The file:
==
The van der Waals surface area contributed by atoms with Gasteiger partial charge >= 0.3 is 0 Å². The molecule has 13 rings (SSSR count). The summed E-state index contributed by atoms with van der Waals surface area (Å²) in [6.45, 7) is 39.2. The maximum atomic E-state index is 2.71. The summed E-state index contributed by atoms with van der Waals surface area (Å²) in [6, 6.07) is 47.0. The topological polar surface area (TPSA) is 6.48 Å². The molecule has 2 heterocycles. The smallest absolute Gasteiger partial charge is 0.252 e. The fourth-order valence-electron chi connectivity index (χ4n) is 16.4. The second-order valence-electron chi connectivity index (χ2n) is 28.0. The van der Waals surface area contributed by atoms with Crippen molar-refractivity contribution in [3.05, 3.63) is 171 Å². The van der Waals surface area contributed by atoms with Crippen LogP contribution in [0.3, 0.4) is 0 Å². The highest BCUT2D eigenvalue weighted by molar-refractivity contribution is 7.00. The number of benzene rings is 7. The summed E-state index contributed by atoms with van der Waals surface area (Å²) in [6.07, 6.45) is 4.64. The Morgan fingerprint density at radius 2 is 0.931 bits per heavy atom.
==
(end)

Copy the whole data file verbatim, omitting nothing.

The van der Waals surface area contributed by atoms with Gasteiger partial charge >= 0.3 is 0 Å². The molecule has 13 rings (SSSR count). The summed E-state index contributed by atoms with van der Waals surface area (Å²) in [6.45, 7) is 39.2. The maximum atomic E-state index is 2.71. The summed E-state index contributed by atoms with van der Waals surface area (Å²) in [6, 6.07) is 47.0. The topological polar surface area (TPSA) is 6.48 Å². The molecule has 2 heterocycles. The smallest absolute Gasteiger partial charge is 0.252 e. The fourth-order valence-electron chi connectivity index (χ4n) is 16.4. The second-order valence-electron chi connectivity index (χ2n) is 28.0. The van der Waals surface area contributed by atoms with Crippen molar-refractivity contribution in [3.05, 3.63) is 171 Å². The van der Waals surface area contributed by atoms with Crippen LogP contribution in [0.3, 0.4) is 0 Å². The highest BCUT2D eigenvalue weighted by molar-refractivity contribution is 7.00. The number of benzene rings is 7. The summed E-state index contributed by atoms with van der Waals surface area (Å²) in [6.07, 6.45) is 4.64. The Morgan fingerprint density at radius 2 is 0.931 bits per heavy atom.